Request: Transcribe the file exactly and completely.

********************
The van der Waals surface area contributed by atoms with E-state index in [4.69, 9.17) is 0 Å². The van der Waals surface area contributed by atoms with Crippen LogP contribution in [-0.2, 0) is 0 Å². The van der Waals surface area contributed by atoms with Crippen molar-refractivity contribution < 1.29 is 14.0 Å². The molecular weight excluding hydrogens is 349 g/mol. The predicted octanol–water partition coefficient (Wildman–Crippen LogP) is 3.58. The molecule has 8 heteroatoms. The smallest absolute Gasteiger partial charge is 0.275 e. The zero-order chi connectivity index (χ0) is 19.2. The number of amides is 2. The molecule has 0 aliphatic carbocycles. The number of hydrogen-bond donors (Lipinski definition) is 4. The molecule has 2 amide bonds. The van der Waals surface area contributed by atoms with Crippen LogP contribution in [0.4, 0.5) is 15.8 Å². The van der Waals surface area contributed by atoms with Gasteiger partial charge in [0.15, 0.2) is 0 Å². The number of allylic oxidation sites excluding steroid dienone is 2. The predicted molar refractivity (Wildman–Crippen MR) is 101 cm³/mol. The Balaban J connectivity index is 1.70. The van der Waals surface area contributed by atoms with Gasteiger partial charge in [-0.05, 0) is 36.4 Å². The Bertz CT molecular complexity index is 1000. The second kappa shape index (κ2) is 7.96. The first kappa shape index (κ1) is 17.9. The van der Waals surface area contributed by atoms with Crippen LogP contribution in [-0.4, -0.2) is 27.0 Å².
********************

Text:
The van der Waals surface area contributed by atoms with E-state index in [4.69, 9.17) is 0 Å². The van der Waals surface area contributed by atoms with Crippen LogP contribution in [-0.2, 0) is 0 Å². The van der Waals surface area contributed by atoms with Crippen molar-refractivity contribution < 1.29 is 14.0 Å². The molecular weight excluding hydrogens is 349 g/mol. The predicted octanol–water partition coefficient (Wildman–Crippen LogP) is 3.58. The molecule has 8 heteroatoms. The smallest absolute Gasteiger partial charge is 0.275 e. The zero-order chi connectivity index (χ0) is 19.2. The number of amides is 2. The molecule has 0 aliphatic carbocycles. The number of hydrogen-bond donors (Lipinski definition) is 4. The molecule has 2 amide bonds. The van der Waals surface area contributed by atoms with Crippen LogP contribution in [0.4, 0.5) is 15.8 Å². The van der Waals surface area contributed by atoms with Gasteiger partial charge in [0.15, 0.2) is 0 Å². The number of allylic oxidation sites excluding steroid dienone is 2. The predicted molar refractivity (Wildman–Crippen MR) is 101 cm³/mol. The Balaban J connectivity index is 1.70. The van der Waals surface area contributed by atoms with Gasteiger partial charge in [-0.05, 0) is 36.4 Å². The Bertz CT molecular complexity index is 1000. The second kappa shape index (κ2) is 7.96. The first kappa shape index (κ1) is 17.9. The van der Waals surface area contributed by atoms with Crippen LogP contribution in [-0.4, -0.2) is 27.0 Å².